Must I excuse myself? I suppose I could pause and wait for them to finish their discussion so as not to interrupt them, but this seems extreme in terms of passive aggressiveness.
I confess that this often happens on my way into work, when I have not yet had any coffee and am inclined to grumpiness. But I also feel that the chatting pair is forcing this quandary upon me by choosing to chat across the hallway. I suppose that is the crux of my disgruntlement: Their choice forces me to choose between rudeness and ridiculousness.
Are the conversation-holders entitled to an apology when I walk between them as they converse? Am I absolved of feeling guilty if I decline to extend that courtesy?
Could you have some coffee at home, and be not quite so easily thrown by your chatty colleagues?
Miss Manners is not defending them, but neither does she consider that they are committing a high crime. If you don’t want to excuse yourself, she supposes you could plow ahead, calling “Coming through!”
But you are mistaken in thinking that “excuse me” is, in this case, an admission of fault on your part. If you say it in an authoritative voice, “Excuse me!” sounds like a command, and should prompt your colleagues to murmur the apologetic version of the phrase.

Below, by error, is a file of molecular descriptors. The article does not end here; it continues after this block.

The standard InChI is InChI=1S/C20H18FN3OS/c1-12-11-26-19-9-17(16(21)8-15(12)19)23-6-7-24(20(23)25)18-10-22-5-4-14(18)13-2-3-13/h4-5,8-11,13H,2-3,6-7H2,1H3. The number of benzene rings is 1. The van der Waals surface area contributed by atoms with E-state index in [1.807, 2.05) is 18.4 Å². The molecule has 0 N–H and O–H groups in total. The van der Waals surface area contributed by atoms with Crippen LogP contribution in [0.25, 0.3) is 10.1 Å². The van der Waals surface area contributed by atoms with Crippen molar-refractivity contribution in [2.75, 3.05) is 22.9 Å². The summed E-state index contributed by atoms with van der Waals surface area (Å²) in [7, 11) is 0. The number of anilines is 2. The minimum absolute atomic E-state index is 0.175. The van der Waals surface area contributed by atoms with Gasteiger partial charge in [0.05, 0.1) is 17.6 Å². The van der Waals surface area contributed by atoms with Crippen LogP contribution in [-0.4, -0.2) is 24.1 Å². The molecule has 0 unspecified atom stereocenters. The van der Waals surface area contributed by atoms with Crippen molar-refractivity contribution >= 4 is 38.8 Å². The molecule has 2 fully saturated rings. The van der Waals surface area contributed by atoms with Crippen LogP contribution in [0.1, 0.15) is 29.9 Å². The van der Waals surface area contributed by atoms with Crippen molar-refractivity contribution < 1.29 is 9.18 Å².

Dear Miss Manners: We have been invited to a small dinner party. When replying to the invitation, we volunteered to bring dessert. Our host then asked that we bring wine in addition to dessert.
My husband can’t drink any alcohol, and since I’m driving, I wasn’t going to drink any, either. Is it impolite to bring nonalcoholic wine?
When you volunteered to bring dessert, you were presumably trying to help your hosts. And now you want to sabotage them, knowing perfectly well what they meant by “wine.”
Perhaps you didn’t really want to help, but are among those who mistakenly believe that etiquette requires guests to contribute to any meals to which they are invited. (It doesn’t, and many hosts, who have carefully planned the meals they give, are annoyed by guests who insist upon adding to them.)
But neither do guests have to take orders about what to bring. You should have said, “Sorry, but we’ll just bring dessert.” Miss Manners only wishes that you had a better reason, such as a moral objection, for not wanting to bring wine. The fact that you will not be drinking it, and are therefore willing to deprive others, does not suffice.
Dear Miss Manners: Is it considered impolite to tie the string of one’s tea bag around the teacup? I usually do this to prevent the string and tag from falling into the tea. Whenever I drink tea at my friend’s home, however, she gets terribly annoyed by this.
Then why doesn’t she serve loose tea, in a proper teapot?